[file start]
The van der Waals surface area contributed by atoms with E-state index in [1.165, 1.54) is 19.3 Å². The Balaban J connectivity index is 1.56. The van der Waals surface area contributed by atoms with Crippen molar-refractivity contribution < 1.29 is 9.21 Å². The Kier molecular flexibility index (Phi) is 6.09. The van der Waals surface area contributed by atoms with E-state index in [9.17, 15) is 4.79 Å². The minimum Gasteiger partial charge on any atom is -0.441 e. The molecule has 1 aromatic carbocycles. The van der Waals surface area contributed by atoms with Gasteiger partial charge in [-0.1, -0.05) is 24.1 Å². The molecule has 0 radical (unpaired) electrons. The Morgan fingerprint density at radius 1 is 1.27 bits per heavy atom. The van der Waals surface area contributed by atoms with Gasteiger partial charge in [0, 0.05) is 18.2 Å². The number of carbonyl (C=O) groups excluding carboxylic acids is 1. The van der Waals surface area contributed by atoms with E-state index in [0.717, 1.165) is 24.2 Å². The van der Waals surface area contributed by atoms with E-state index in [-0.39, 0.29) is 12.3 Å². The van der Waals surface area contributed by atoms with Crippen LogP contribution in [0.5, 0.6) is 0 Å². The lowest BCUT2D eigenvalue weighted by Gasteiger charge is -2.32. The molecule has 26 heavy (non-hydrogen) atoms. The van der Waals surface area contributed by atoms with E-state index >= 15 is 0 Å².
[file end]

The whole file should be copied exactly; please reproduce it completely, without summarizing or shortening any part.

The van der Waals surface area contributed by atoms with E-state index in [1.165, 1.54) is 19.3 Å². The Balaban J connectivity index is 1.56. The van der Waals surface area contributed by atoms with Crippen molar-refractivity contribution < 1.29 is 9.21 Å². The Kier molecular flexibility index (Phi) is 6.09. The van der Waals surface area contributed by atoms with E-state index in [9.17, 15) is 4.79 Å². The minimum Gasteiger partial charge on any atom is -0.441 e. The molecule has 1 aromatic carbocycles. The van der Waals surface area contributed by atoms with Gasteiger partial charge in [-0.1, -0.05) is 24.1 Å². The molecule has 0 radical (unpaired) electrons. The Morgan fingerprint density at radius 1 is 1.27 bits per heavy atom. The van der Waals surface area contributed by atoms with Gasteiger partial charge in [0, 0.05) is 18.2 Å². The number of carbonyl (C=O) groups excluding carboxylic acids is 1. The van der Waals surface area contributed by atoms with E-state index in [0.717, 1.165) is 24.2 Å². The van der Waals surface area contributed by atoms with E-state index in [-0.39, 0.29) is 12.3 Å². The van der Waals surface area contributed by atoms with Crippen LogP contribution in [0.5, 0.6) is 0 Å². The lowest BCUT2D eigenvalue weighted by Gasteiger charge is -2.32. The molecule has 26 heavy (non-hydrogen) atoms. The van der Waals surface area contributed by atoms with E-state index >= 15 is 0 Å².